Europe had established a sophisticated and institutionalized racism through their governance. The EU migration policies force these people to use dangerous paths to reach Europe (because obtention of visas is arduous), therefore the fact that they travel in these boats not only full of people but overcrowded with no space for resources for consumption, looks like slave ships where the coloniser countries stuck hundreds of Africans like livestock. However, in the slavery era, racism was visible, and it was shown naturally. Nowadays, in the era of migrations and convergence between cultures and societies, western governments use political approaches with fundamental racism to keep their cultural hegemony and rising their latent Chauvinism in their societies.


© The Italian Coastguard/Massimo Sestini

The Cases of the Tarajal and the aquarius


According to the Missing Migrants project of the IOM, from 2014 to January 2019, a total of 18,950 migrants have died and/or disappeared during their goal of reaching the doors of Europe. This amount is a mere symbolic number, since not all deaths and disappearances have been recorded, therefore this number is probably higher. Even so, the deaths continue to rise, creating a migratory genocide led by the countries of the EU produced by their dehumanizing policies.

Among these, almost 19,000 immigrants, there were 15 people who were killed by the Spanish National Police (Guardia Civil) in 2014 at El Tarajal beach, located in the municipality of Ceuta.

On February 6, 2014, 15 immigrants drowned while they were trying to swim across the border dike that separates Spain from Morocco (El Tarajal). Because of these deaths, the operation of the border guards of the Guardia Civil has been subject to controversy, even though the Government of Spain, then chaired by Mariano Rajoy (PP), the Minister of the Interior, Jorge Fernández Díaz, and the General Director of the Civil Guard, Arsenio Fernández de Mesa, supported the intervention of the agents. While these people were in the water, the agents tried to prevent them from reaching the mainland by using excessive force and riot gear, such as rubber balls, detonating salvos, and smoke boats (CEAR, 2019) (DESC Observatory, 2016).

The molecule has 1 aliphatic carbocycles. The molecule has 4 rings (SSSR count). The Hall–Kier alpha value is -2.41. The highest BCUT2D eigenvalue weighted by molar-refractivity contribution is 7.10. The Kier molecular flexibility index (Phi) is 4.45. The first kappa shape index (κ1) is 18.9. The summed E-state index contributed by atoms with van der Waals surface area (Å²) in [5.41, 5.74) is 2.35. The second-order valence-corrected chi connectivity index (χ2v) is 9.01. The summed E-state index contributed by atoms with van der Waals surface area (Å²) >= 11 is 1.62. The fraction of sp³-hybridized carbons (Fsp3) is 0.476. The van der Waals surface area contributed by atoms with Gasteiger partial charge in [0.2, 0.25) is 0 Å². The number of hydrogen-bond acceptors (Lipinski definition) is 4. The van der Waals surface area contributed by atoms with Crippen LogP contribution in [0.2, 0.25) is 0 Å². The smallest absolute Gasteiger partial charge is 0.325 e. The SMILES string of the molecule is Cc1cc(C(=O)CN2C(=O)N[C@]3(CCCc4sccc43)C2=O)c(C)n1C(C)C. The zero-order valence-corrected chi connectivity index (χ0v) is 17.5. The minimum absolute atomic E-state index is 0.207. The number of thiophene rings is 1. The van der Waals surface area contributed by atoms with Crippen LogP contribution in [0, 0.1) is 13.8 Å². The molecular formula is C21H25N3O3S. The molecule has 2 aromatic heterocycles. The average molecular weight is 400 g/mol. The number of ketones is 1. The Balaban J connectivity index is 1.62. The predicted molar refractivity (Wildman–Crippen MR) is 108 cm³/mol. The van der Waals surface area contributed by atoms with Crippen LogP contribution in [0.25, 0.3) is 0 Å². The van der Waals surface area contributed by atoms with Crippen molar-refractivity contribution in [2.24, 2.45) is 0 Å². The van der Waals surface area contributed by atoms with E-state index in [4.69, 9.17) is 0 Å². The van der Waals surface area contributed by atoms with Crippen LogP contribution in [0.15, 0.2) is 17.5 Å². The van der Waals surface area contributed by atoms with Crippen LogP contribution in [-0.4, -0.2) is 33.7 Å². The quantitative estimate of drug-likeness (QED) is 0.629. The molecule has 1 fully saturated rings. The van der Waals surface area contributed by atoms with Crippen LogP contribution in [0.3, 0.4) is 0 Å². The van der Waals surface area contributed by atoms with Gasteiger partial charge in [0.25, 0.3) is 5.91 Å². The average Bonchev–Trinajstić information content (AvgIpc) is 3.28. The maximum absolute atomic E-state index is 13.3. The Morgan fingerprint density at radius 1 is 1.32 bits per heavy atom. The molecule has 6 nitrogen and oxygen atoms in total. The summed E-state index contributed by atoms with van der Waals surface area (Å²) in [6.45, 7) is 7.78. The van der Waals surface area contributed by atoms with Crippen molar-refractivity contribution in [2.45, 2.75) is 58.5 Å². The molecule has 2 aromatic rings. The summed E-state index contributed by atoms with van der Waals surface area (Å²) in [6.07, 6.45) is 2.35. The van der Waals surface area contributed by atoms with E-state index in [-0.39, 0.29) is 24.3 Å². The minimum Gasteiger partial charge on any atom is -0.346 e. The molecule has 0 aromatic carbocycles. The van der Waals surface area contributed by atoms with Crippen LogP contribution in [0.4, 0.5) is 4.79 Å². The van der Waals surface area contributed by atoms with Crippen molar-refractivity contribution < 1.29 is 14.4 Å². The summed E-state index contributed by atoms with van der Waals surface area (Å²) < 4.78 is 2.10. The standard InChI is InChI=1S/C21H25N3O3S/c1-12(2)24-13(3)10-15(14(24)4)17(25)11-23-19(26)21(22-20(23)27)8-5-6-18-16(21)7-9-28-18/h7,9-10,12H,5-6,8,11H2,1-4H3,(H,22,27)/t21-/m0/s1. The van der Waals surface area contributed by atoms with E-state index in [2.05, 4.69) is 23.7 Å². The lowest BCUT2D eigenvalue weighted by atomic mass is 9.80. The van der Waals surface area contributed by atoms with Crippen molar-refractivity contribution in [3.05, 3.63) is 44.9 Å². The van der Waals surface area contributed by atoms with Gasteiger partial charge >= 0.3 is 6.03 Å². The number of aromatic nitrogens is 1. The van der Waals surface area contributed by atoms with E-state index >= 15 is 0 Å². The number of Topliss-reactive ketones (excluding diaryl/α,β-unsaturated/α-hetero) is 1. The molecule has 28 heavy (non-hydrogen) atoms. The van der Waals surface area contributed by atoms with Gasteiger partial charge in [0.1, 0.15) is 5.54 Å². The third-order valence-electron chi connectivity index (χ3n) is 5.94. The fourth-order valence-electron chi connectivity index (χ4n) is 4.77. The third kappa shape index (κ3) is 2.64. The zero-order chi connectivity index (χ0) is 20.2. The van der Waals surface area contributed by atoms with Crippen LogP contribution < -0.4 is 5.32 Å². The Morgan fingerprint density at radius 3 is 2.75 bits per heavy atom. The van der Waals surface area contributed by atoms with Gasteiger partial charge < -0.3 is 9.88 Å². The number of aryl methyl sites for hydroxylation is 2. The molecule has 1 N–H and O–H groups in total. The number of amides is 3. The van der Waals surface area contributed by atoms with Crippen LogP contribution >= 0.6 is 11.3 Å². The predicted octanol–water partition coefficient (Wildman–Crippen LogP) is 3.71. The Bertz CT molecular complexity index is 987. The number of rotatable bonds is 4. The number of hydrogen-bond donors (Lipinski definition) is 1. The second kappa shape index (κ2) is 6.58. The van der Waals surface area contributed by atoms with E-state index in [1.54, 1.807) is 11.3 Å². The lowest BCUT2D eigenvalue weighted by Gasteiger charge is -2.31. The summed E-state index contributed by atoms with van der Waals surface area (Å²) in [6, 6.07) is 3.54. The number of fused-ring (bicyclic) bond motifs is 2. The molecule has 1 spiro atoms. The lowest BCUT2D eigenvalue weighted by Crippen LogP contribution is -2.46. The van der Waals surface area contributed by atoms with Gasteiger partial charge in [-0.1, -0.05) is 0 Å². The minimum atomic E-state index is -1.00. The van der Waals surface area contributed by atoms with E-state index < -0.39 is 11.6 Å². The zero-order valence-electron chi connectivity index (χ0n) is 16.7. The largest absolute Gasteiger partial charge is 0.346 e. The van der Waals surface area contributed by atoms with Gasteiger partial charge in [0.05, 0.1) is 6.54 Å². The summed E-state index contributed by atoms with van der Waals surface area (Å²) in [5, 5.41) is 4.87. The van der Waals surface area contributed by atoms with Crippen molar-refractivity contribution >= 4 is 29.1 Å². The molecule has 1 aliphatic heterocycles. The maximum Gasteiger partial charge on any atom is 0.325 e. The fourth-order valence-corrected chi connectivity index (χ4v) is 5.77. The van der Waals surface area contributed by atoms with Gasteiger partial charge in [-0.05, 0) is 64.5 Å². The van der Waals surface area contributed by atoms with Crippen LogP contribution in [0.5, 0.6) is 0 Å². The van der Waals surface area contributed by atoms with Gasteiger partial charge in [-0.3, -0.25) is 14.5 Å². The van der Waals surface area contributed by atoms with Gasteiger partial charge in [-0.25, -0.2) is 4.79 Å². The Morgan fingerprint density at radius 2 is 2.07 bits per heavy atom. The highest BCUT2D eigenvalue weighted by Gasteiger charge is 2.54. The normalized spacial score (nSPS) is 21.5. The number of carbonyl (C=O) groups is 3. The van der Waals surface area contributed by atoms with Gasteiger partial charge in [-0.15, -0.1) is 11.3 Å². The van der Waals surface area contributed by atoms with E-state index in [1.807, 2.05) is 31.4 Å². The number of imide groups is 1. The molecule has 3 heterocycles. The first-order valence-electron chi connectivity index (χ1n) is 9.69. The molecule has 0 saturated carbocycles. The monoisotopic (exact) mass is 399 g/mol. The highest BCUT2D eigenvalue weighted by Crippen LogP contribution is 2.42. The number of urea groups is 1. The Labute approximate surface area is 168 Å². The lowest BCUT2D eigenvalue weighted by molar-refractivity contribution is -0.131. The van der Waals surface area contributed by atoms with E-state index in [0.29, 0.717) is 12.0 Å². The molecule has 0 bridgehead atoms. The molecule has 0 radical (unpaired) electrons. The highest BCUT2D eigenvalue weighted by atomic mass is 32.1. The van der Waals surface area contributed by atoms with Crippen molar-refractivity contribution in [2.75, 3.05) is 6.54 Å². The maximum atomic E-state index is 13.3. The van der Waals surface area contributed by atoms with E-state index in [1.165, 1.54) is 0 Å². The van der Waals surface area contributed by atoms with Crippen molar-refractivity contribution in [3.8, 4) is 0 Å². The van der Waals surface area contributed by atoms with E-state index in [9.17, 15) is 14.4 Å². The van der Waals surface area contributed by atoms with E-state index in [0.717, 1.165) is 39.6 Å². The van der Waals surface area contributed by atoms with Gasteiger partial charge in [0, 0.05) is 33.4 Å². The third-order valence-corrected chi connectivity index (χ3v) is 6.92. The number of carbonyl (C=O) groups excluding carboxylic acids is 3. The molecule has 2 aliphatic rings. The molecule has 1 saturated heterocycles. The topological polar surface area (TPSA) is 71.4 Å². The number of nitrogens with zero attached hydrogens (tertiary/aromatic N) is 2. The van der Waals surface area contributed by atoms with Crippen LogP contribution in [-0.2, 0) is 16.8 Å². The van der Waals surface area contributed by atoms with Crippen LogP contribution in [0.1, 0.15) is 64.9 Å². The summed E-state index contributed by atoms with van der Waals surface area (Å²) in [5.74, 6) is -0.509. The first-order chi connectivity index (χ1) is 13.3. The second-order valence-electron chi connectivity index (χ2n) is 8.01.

For one week, Fernández de Mesa and Fernández Diaz defended the agents’ actions, and this was reported in the Spanish media without questioning or demanding any responsibility. In fact, the coverage was focused on the defence of the police as they were doing “their job”, instead of demanding accountability for the deaths. Even though, they possessed videos from witnesses and the surveillance cameras of the Guardia Civil, located in the vicinity of the border crossing. The images show how agents shoot riot gear to people swimming not causing any harm or threat to the police. This episode is one of the most relevant in the history of Spain in the context of immigration due to the dead of immigrants because of the actions of the Spanish Civil Guard.

On the other hand, in 2018 June 9th and 10th the ship called “Aquarius” was waiting with more than 600 people rescued to be designated a European port so migrants could touch land.

For more than a week, the Aquarius was shipwrecked in the Mediterranean before the refusal of countries like Italy, Malta or the indifference of France and Greece. The Aquarius is a ship converted by the NGO SOS Méditerranée, with the purpose of rescuing migrants that try to cross the Mediterranean Sea to reach Europe.  

Italian Interior Minister Matteo Salvini refused to open the ports to Aquarius, after two days of uncertainty, Spanish Prime Minister Pedro Sanchez (PSOE) announced in a statement that he had given instructions for Spain to comply with the international commitments in the field of humanitarian crises, and therefore, will host the “Aquarius” ship in a Spanish port. The ship finally disembarked in Spain, a week after it requested Italy for permission.

However, with the growth of neo-Nazi parties in Europe, and new policies on borders and immigration, the retrieved were left to their fate. This event placed the humanitarian crisis on immigration and the treatment of refugees at the centre of international and social attention and furthermore it is resurrecting a sleeping giant: the “we” and the “others”, the war on immigration.


Guillem Sartorio—AFP/Getty Images

The west forced [im]migration


The previous events represented a challenge for Spain, in terms of its position as the gateway to Europe and its strong repression of immigrants. Even so, the treatment of both events was different. The first tried to minimize the deaths of immigrants, blaming them for their own passing, hence trying to exculpate the police performance. On the other hand, the praising of the humanitarian side of Spain, since the “Aquarius” event is situated in a different political context, as it involves different European countries that showed a refusal to disembark the Aquarius.